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Modern Genomic Profiling in Myeloid Disorders and Acute Leukemia: A Practical Approach

Although morphologic examination by light microscopy remains an integral part of initial histopathologic assessment for hematolymphoid neoplasms, a variety of laboratory techniques are utilized to optimize diagnostic information in the appropriate clinical context. These techniques include, but are not limited to next generation sequencing, immunohistochemistry, flow cytometry, cytogenetics, fluorescent in situ hybridization (FISH), DNA microarray, and/or single analyte polymerase chain reaction (PCR).1

Information rendered from these technologies are critical for the molecular diagnostic sub-classification of the genetically defined diseases according to evidence based and standard of care guidelines that are outlined in recent high-impact publications2, 3 and the most recent 2017 World Health Organization (WHO) Classification of Hematolymphoid Neoplasms4. The WHO book is a peer-reviewed and evidence-based authoritative reference book that provides an international standard for oncologists and pathologists and references more than 4,500 peer reviewed publications.

In addition to providing necessary molecular diagnostic classification, the WHO Classification additionally delineates how genomic information rendered from technologies including but not limited to next generation sequencing, DNA microarray, FISH, IHC, and PCR, can help establish clonality, provide prognostic risk stratification to optimize therapeutic selection, and can be used in predicting or monitoring patient's response to therapy. Diagnostic criteria, pathological features, and associated genetic alterations are detailed in a strictly disease oriented manner ranging from non-Hodgkin lymphoma to acute leukemia.

As a result of numerous high-impact publications and medical society guidelines, genomic profiling in myeloid disorders has become standard of care. Currently, my laboratory utilizes a 65 gene amplicon-based NGS panel and DNA-based cytogenomic microarray in laboratory work-up of myeloid disorders and acute myeloid leukemia (AML). This panel was vetted and designed with input from internal pathologists and oncology clients involved in the management of patients with myeloid disorders. Over the next few paragraphs, I will articulate our clinical, scientific, and economic rationale for this approach.

When designing our assay, we wanted to be able to capture all of the relevant genomic aberrations that affect diagnosis, prognosis, and/or therapy in myelodysplastic syndrome (MDS), myeloproliferative neoplasms (MPN), MDS/MPN, and AML because these diseases are on a continuum4. A patient may first develop clonal hematopoiesis of indeterminate potential (CHIP), then develop low-grade MDS, then high-grade MDS, and then AML5. Patients with MPN and MDS/MPN have a similar continuum. We attempted to design a 50-gene myeloid panel; however, with the recent and ongoing explosion of literature spanning chronic and acute myeloid disorders, we were not able to do so without leaving off critically important genes that contribute to the biology of myeloid disease. If you review figure 2 from our recently published paper6, we identified 72 genes that are important in acute and chronic myeloid disorders. These 72 genes do not include a few genes recently recommended in the 2017 WHO classification of hematologic malignancies. Therefore, we decided to utilize a targeted NGS strategy, complemented by whole genome DNA-based cytogenomic microarray.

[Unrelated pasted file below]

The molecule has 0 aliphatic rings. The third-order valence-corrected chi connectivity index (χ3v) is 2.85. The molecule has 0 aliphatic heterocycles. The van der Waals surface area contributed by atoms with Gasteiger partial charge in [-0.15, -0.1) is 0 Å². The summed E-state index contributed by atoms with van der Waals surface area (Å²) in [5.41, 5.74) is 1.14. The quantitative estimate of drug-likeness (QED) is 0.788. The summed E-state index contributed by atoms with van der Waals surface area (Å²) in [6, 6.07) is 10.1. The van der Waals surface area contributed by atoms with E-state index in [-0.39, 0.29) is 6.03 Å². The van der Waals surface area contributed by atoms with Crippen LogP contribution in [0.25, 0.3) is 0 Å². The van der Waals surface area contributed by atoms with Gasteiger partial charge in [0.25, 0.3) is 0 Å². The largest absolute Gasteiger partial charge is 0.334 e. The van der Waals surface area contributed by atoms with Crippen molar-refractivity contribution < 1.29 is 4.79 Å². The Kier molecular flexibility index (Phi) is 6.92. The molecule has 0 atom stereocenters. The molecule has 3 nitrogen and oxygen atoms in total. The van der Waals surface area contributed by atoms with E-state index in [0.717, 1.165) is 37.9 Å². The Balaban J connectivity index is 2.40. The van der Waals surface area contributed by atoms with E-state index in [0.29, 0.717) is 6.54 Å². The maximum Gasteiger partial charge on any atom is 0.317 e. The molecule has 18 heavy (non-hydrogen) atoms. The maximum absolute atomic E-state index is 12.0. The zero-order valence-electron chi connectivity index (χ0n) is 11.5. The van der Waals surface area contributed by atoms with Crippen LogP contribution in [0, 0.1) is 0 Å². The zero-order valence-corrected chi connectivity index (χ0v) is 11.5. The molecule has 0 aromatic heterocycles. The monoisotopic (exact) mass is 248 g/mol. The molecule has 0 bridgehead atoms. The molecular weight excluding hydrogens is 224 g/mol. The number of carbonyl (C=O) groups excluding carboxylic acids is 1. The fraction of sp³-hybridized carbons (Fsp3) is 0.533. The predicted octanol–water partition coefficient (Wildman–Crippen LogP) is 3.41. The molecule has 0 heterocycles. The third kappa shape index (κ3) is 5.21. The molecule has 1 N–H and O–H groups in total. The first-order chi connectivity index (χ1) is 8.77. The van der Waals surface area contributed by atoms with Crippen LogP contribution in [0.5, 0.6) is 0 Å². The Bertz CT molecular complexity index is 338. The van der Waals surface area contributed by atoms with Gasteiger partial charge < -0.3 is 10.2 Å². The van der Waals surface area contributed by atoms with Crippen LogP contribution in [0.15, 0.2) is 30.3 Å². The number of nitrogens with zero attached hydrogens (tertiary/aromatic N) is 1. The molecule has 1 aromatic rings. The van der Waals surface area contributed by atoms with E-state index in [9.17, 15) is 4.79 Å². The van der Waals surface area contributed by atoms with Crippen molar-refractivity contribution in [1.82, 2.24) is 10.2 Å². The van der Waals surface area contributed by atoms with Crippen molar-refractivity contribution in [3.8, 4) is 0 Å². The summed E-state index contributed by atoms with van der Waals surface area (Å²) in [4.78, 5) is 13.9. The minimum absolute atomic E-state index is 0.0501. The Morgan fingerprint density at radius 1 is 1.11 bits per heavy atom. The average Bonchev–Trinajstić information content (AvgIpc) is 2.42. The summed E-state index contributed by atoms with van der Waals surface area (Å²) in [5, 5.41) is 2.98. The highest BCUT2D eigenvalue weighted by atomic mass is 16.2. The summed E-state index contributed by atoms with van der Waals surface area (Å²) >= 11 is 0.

It is also critical to ensure that all of the genes on genomic testing panels have clinical utility or are “clinically actionable”. With regard to these terms, the Association of Molecular Pathology (AMP) has published a nice article that succinctly reviews the different facets of clinical utility to include information that enhances molecular based diagnostic stratification, refines prognostic risk-stratification, and informs therapeutic decision-making With regard to the AMP paper on clinical utility7, I want to emphasize that diagnosis, prognosis, and/or therapeutic utility are inter-related and not mutually exclusive. That notion has been incorporated into designing our assay and testing strategy.

Diagnosis

In the setting of MDS, MDS/MPN, and MPN, establishing a diagnosis of a myeloid disorder needs to occur prior to initiation of any therapy. In all of these disorders, the diagnostic classification relies on a multi-parameter testing approach in addition to clinical and morphologic findings. Technologies utilized to work up myeloid disorders include light microscopy, immunohistochemistry, PCR, next generation sequencing, DNA cytogenomic microarray, FISH, conventional cytogenetics, and flow cytometry9.

Detection of specific genomic aberrations are required for diagnosis including mutations in JAK2, CALR, MPL, and CSF3R9. In other contexts, having mutations can support a diagnosis when there is a high clinical index of suspicion and morphologic findings are low-grade or subtle. In AML, certain aberrations such as a RUNX1 or NPM1 mutation similarly define a molecular classification of diseases in the 2017 WHO Classification. In the setting of AML, there are a handful of mutations (JAK2, SRSF2, CSF3R, U2AF1, SF3B1, ZRSR2, ASXL1, EZH2, STAG2, and BCOR) that strongly indicate an underlying myeloid stem cell disorder10. Genomic profiling, thus, provides a molecular-based diagnostic classification of AML. Furthermore, the testing identifies a category of AML patients who typically do not respond to standard induction and consolidation chemotherapy. Rather, these patients are at a very high risk for relapse, disease progression, and poor outcome and will benefit from strategies other than traditional induction and consolidation regimens 11.

Prognosis

Another important purpose of our testing strategy is to provide therapy-driven risk based prognostic classification. According to NCCN guidelines, it is critical to search for certain mutation in genes (i.e. IDH1, IDH2, TP53, ASXL1, RUNX1, and others) to identify patients with high risk chronic or acute myeloid disorders.12-14 Such patients are at a high risk of disease progression, relapse, and therapy failure; as a result, these patients stand to benefit from aggressive therapeutic regimens described below. Cytogenomic microarray can detect alterations that are missed by next generation sequencing including loss of heterozygosity (LOH) of certain genomic regions that are important to determine prognosis15,16.

Therapy